For a couple of years now, we have had a groundhog take up residence under the shed in the backyard during the late spring and summer. This year would be quite different. One day, the groundhog was coming through the backyard from the front, but she wasn’t alone. She had babies with her and they were moving toward the shed. I’m not sure if she had given birth somewhere else and wanted to move her young to another location or they had been with her under the shed all along. There were a total of five young groundhogs. Anyway, I was able to observe the groundhogs for about a three month period. I observed them on a daily basis and had the chance to watch them grow and interact with each other. As they got a little older and were able to escape their mother’s watchful eye and I was able to photograph them from a safe distance.
At the beginning, the mother was very protective of her young. As the summer progressed, the kits would move farther from the shed and begin to explore on their own. There was one kit in particular that would break away from the rest of the group. We would find this one close to the house and inside the fenced-in pool area on a regular basis. I called this one Rebel and that was a very fitting name indeed. In August, when kits get older, they will leave their mothers and find a second residence before moving on. I believe the mother and kits had moved on already at this point, except for Rebel. Rebel moved in under the front porch and stuck around in the front yard for another two weeks before moving on. I feel I got to know this groundhog’s behavior the most.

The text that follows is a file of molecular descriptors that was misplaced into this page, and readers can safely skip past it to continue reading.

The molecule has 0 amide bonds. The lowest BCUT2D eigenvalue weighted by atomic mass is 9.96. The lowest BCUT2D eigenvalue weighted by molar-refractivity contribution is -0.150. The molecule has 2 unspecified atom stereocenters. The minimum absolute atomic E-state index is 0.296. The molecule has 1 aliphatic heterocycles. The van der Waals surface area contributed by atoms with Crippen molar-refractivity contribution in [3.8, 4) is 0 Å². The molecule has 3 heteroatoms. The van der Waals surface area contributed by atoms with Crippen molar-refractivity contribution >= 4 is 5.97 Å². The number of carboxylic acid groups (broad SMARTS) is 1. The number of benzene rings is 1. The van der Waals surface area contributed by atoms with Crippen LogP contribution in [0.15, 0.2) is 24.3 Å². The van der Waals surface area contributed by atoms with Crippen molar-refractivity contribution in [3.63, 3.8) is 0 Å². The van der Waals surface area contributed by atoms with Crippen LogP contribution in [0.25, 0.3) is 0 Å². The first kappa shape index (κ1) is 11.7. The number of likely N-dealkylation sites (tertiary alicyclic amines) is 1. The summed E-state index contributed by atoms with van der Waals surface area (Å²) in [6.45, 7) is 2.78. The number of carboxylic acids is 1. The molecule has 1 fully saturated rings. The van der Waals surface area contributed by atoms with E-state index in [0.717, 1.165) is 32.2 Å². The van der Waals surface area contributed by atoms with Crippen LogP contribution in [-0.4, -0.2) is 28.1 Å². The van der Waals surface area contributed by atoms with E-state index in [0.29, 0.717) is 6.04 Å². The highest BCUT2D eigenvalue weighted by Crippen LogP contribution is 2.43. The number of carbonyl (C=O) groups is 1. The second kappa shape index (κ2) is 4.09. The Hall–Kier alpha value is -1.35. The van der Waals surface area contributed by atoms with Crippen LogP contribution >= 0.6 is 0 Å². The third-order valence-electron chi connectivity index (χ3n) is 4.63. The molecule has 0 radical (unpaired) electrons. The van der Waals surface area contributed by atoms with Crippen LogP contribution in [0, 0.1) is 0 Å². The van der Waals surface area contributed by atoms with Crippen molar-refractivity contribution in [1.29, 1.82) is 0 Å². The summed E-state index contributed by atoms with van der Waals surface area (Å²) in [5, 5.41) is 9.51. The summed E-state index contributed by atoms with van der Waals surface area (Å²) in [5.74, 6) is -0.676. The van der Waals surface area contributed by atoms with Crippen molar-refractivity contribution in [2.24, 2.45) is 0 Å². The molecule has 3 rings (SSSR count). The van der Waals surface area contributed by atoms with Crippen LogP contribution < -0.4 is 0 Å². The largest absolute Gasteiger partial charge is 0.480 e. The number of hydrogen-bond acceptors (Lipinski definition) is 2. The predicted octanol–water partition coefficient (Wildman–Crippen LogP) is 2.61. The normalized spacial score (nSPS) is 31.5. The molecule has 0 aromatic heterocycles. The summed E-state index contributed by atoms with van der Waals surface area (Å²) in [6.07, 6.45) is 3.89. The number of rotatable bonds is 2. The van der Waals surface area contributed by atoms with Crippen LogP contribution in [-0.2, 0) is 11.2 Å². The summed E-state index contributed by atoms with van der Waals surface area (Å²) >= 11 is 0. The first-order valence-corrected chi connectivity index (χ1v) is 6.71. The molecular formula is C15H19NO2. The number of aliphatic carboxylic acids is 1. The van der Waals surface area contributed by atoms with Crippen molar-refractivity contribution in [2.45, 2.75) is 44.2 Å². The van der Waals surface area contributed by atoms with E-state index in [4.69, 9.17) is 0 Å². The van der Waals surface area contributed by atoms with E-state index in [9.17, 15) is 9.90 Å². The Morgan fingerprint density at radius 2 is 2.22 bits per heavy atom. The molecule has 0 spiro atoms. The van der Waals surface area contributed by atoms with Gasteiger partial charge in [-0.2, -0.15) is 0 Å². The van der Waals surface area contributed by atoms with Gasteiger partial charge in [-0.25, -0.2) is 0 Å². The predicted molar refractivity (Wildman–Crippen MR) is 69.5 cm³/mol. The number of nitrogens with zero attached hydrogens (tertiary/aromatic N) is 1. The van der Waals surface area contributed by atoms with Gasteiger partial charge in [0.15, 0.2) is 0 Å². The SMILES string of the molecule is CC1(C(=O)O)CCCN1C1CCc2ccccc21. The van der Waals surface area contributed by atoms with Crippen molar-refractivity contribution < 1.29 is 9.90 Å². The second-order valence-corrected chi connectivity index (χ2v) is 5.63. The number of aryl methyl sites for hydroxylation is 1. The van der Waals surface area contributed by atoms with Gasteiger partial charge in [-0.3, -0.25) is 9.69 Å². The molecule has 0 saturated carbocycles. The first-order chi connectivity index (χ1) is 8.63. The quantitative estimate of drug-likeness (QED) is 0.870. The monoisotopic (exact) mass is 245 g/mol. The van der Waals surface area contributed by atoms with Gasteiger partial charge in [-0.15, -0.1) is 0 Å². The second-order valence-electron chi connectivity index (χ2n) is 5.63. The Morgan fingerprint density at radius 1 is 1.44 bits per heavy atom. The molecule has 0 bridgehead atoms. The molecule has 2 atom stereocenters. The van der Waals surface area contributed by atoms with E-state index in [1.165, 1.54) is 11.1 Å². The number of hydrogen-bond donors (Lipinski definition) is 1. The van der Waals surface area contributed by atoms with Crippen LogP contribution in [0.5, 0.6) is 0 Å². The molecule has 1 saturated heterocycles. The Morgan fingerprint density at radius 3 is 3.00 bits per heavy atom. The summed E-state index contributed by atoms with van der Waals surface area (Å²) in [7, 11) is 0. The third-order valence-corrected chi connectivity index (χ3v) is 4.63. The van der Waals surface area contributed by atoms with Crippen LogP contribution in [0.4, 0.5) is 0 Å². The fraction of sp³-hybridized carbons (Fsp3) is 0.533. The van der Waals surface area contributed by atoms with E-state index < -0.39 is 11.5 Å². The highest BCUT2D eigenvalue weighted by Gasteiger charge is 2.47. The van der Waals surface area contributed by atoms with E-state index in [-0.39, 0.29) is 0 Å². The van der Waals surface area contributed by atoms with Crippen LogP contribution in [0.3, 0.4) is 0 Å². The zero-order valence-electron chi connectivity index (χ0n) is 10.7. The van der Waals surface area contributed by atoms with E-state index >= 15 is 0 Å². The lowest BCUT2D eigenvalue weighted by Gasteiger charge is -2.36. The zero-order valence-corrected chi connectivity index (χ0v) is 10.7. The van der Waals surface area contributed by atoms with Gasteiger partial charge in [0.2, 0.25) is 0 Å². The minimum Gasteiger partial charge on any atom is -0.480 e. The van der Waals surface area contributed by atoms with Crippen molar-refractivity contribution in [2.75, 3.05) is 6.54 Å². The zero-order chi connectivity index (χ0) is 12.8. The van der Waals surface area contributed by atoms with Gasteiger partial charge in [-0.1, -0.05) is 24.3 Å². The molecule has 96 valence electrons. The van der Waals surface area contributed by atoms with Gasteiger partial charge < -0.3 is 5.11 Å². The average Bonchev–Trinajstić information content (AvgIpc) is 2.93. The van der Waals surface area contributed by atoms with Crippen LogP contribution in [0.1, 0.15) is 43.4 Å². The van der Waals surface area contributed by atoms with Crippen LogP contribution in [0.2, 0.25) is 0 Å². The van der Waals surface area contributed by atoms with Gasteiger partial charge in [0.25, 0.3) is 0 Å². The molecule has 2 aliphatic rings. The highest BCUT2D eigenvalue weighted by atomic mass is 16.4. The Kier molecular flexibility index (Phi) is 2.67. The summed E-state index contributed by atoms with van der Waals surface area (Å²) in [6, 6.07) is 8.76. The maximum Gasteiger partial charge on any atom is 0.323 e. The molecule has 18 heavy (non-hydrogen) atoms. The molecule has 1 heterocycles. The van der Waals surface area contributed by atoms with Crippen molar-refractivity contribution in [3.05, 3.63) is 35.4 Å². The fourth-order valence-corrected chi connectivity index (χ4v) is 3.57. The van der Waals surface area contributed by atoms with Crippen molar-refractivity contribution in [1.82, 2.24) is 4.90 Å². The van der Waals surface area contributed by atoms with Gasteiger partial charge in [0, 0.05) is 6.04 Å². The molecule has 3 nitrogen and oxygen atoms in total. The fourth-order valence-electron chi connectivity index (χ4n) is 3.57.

The groundhog (Marmota monax) is a rodent of the family (Sciuridae). These large burrowing rodents belong to the group of large ground squirrels called marmots. Groundhogs are referred to by many names, a few them being, woodchuck, whistlepig, chuck, wood-shock, whistler and thickwood badger. Groundhogs can have up to 10 young, but the most common litter size is between 3 to 6. Baby groundhogs are called “kits,” “pups” or sometimes “cubs.” The following pictures are of the mother and the young groundhog siblings taking residence under the shed in the backyard.
A groundhog mother watching over her young.
A watchful groundhog mother with her kit.
Groundhog siblings emerging from their burrow under the shed.
Woodchuck siblings playing in front of a wooden shed door.
Young woodchucks playing in front of a wooden shed door.
Two woodchuck siblings sitting on a piece of old wood in front of a weathered shed door.
Two whistlepig kits kissing in front of a weathered shed door.
The young woodchuck, I call Rebel, foraging for food in the backyard.
A young woodchuck eating in a field of tall grass.
A close-up of a young woodchuck feeding on tall grasses in the backyard.
A young woodchuck kit looking for food in a field of grass and hawkweed (Hieracium).
A young groundhog sitting and eating in the tall grass.